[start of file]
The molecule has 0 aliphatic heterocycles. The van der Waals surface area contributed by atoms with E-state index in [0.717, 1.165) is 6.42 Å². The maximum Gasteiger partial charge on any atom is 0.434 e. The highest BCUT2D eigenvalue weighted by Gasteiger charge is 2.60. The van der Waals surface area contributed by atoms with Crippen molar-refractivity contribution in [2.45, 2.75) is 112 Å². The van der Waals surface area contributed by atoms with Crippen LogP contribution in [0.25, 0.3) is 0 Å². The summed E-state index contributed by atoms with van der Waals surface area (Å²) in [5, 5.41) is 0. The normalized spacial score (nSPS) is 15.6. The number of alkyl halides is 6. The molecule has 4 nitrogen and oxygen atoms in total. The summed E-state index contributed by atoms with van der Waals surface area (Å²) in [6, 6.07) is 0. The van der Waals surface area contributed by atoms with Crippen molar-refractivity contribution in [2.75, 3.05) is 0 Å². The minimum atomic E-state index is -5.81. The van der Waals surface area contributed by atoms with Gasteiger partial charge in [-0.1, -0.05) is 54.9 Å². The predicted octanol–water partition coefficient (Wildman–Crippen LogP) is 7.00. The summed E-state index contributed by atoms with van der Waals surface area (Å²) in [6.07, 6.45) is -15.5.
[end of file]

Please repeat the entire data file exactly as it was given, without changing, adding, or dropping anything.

The molecule has 0 aliphatic heterocycles. The van der Waals surface area contributed by atoms with E-state index in [0.717, 1.165) is 6.42 Å². The maximum Gasteiger partial charge on any atom is 0.434 e. The highest BCUT2D eigenvalue weighted by Gasteiger charge is 2.60. The van der Waals surface area contributed by atoms with Crippen molar-refractivity contribution in [2.45, 2.75) is 112 Å². The van der Waals surface area contributed by atoms with Crippen LogP contribution in [0.25, 0.3) is 0 Å². The summed E-state index contributed by atoms with van der Waals surface area (Å²) in [5, 5.41) is 0. The normalized spacial score (nSPS) is 15.6. The number of alkyl halides is 6. The molecule has 4 nitrogen and oxygen atoms in total. The summed E-state index contributed by atoms with van der Waals surface area (Å²) in [6, 6.07) is 0. The van der Waals surface area contributed by atoms with Crippen molar-refractivity contribution in [2.75, 3.05) is 0 Å². The minimum atomic E-state index is -5.81. The van der Waals surface area contributed by atoms with Gasteiger partial charge in [-0.1, -0.05) is 54.9 Å². The predicted octanol–water partition coefficient (Wildman–Crippen LogP) is 7.00. The summed E-state index contributed by atoms with van der Waals surface area (Å²) in [6.07, 6.45) is -15.5.